We know by experience, and more recently by scientific experiment, that our perception of flavour is strongly influenced by expectation. We taste with our brains, not just with our tongues and noses. An added aroma can lead us to expect a better dish, and we will not be disappointed – unless some spoilsport tells us that the flavour was added, and not naturally present. Heston Blumenthal, for example, makes a beetroot jelly to which he adds some tartaric acid, which makes the jelly taste “tart”, and which, combined with the colour, can lead the taster to believe that the jelly is really blackcurrant. When he was developing this dish, he tried it out on a taster who thoroughly enjoyed it until he was told that it was beetroot, not blackcurrant. The taster immediately rejected it as unpalatable until Heston, interested to see what the effect would be, told him that it was OK, it was really blackcurrant. The taster then went right back to enjoying it.
The moral of this little story is that a person’s eating pleasure can be enhanced if the presence of a flavour-changing additive is concealed, and spoiled if its presence is admitted to. So perhaps it is morally better under some circumstances to conceal rather than reveal. This would certainly fit with the philosophy of Epicurus, who proposed as a touchstone for moral judgments that pleasure is the ultimate goal and that “The highest good is pleasure”. He even had this motto carved on the gate to the garden where he taught his students, way back in 300 B.C.E. According to Epicurean philosophy, science is good if it increases our eating pleasure, and bad if it spoils our eating pleasure.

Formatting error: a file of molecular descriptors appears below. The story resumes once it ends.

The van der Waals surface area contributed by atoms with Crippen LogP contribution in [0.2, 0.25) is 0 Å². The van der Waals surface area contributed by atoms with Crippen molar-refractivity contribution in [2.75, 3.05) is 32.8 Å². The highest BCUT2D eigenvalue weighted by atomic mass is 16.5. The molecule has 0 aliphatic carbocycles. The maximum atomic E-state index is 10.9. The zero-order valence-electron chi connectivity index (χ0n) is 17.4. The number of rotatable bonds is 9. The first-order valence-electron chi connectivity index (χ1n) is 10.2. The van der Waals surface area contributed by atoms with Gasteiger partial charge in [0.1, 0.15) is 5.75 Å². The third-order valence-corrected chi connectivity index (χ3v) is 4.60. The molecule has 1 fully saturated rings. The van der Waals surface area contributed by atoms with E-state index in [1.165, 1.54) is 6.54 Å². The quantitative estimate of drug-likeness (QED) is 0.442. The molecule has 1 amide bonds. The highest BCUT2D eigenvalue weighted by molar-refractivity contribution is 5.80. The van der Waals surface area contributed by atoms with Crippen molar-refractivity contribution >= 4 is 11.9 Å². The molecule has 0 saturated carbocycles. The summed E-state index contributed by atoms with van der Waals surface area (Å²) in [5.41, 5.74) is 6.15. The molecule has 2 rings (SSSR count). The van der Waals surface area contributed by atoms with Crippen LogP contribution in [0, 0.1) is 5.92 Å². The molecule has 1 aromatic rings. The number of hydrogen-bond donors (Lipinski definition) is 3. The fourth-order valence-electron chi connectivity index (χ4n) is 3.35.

This begs the question, though, of what we mean by “eating pleasure”. Epicurus himself had a rather ascetic definition. He believed that pleasure reaches a maximum as soon as desire is satisfied. He did leave room for manoeuvre, however, because he admitted that the type of pleasure could still be varied subsequently. So if you pop in to the Hind’s Head pub in Bray for a meal of Heston Blumenthal’s excellent fish and chips, sufficient to satisfy your hunger, and then carry on to the Fat Duck to work your way through his tasting menu, you are following the true Epicurean tradition.